These relatively short and simple exercises can give all students in the class an opportunity to calm and let go of stress. As students develop the ability to calm themselves over time, the stressors that prompt negative feedback should diminish.
The seven exercises can be laminated as a set of cards for teachers. There is no specific order in which the practices should be done. But initially you may wish to introduce them consecutively since the earlier exercises are simpler than the latter exercises. Once students are familiar with all seven exercises, you may wish to allow a student to choose which exercise to do each day. Daily practice matters! If it’s a particularly busy day, you may want to do a one-minute exercise. If it’s a high stress day for students, you may want to give them a little more time, or add an exercise before a test or presentation.
It can be challenging to get started because as students enter a classroom they are often noisy and inattentive. A bell or chime can help with the transition. Initially you may need to ring it twice as a signal to quiet down. Then ring once to mark the beginning and end of the exercise.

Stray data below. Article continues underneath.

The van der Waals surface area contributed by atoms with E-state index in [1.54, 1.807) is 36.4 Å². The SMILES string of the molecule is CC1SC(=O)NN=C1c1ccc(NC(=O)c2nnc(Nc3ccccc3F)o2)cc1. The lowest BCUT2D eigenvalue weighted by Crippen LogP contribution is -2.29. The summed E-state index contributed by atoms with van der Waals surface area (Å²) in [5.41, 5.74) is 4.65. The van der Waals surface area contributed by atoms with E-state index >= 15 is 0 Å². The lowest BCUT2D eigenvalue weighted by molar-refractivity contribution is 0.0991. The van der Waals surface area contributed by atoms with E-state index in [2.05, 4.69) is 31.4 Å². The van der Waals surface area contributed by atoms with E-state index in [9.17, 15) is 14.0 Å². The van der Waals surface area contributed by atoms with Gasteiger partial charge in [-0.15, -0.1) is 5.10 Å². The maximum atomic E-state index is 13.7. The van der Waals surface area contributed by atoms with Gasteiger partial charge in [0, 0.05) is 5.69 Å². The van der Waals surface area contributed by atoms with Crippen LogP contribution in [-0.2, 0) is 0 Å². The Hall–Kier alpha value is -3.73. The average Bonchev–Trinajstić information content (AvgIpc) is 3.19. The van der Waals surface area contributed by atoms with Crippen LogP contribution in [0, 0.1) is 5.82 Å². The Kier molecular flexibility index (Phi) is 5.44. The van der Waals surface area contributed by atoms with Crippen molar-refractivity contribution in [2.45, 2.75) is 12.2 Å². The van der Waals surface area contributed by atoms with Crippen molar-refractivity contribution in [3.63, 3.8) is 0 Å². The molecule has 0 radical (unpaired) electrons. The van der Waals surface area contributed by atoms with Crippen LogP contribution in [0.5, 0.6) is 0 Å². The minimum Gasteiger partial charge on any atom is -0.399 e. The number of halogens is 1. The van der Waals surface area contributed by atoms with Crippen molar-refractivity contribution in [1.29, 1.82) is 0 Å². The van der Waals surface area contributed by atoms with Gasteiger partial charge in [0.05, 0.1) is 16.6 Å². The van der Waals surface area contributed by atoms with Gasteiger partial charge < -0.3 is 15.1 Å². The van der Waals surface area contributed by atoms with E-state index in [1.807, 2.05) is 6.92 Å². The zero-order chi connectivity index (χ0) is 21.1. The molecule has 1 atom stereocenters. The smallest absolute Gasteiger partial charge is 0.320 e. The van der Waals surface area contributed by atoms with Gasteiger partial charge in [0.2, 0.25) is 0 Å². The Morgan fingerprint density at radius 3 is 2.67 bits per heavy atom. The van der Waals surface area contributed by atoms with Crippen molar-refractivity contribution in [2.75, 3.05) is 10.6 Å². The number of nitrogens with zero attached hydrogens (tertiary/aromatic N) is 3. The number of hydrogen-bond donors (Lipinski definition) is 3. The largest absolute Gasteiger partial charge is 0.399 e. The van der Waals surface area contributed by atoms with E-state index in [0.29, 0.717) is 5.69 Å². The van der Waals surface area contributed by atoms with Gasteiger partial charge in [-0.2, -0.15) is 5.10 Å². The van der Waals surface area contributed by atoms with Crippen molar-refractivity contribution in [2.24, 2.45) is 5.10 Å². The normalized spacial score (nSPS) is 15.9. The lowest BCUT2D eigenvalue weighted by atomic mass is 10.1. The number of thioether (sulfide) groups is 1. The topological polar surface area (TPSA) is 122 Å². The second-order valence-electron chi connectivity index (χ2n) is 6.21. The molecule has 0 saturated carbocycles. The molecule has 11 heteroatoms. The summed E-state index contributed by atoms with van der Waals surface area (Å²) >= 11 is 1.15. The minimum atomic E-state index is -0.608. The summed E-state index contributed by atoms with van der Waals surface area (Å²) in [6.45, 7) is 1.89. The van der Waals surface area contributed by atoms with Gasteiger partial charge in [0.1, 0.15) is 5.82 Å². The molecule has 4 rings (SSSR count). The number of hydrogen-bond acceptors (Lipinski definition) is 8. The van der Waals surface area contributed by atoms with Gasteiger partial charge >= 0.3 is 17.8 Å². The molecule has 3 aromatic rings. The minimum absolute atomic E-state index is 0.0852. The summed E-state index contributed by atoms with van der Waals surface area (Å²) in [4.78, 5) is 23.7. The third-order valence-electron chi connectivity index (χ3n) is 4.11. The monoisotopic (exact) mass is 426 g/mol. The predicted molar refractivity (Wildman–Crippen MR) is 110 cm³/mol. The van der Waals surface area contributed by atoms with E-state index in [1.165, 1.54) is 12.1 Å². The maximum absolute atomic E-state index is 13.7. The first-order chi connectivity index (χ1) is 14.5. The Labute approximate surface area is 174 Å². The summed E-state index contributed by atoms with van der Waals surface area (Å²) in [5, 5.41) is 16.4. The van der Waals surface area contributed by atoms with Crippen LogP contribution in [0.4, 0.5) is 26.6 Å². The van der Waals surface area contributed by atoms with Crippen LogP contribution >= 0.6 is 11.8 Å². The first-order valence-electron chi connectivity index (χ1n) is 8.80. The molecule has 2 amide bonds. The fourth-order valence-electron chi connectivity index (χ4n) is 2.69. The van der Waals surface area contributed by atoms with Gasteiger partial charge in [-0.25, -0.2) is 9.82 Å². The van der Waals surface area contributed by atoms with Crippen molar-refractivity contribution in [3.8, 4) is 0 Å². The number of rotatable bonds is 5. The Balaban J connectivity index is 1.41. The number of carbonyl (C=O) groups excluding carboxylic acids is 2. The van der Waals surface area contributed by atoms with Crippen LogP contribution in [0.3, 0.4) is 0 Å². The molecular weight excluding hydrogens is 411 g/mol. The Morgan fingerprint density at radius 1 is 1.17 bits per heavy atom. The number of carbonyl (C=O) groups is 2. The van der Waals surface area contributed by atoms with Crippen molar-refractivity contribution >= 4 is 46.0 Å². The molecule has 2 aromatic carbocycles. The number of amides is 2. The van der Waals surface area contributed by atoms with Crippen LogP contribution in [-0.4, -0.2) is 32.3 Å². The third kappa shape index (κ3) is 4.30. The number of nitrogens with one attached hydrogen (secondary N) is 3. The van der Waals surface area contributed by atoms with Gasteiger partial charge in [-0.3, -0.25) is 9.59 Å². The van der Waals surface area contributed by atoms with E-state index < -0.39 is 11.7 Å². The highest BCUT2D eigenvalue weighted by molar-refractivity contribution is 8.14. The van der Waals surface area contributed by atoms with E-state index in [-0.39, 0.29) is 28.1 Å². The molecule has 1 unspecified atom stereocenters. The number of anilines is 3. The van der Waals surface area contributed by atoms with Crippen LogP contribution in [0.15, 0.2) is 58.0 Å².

You may wish to begin the exercises by directing students to sit in their seats (except for Exercise 3—Mind and Motion). As the exercises become familiar, the option of sitting cross- legged on the floor or standing may be added. Read each step, pausing after each prompt to let students engage in the action. How long should you pause? The answer will change over time. As students become more comfortable with silence and deep breathing, you can gradually lengthen the exercises.
The SERP partnership with Baltimore City Public Schools, Baltimore Education Research Consortium, and the Duckworth Lab at the University of Pennsylvania was supported by the Institute of Education Sciences, U.S. Department of Education, through Grant R305H140121. The information provided does not represent views of the Institute or the U.S. Department of Education.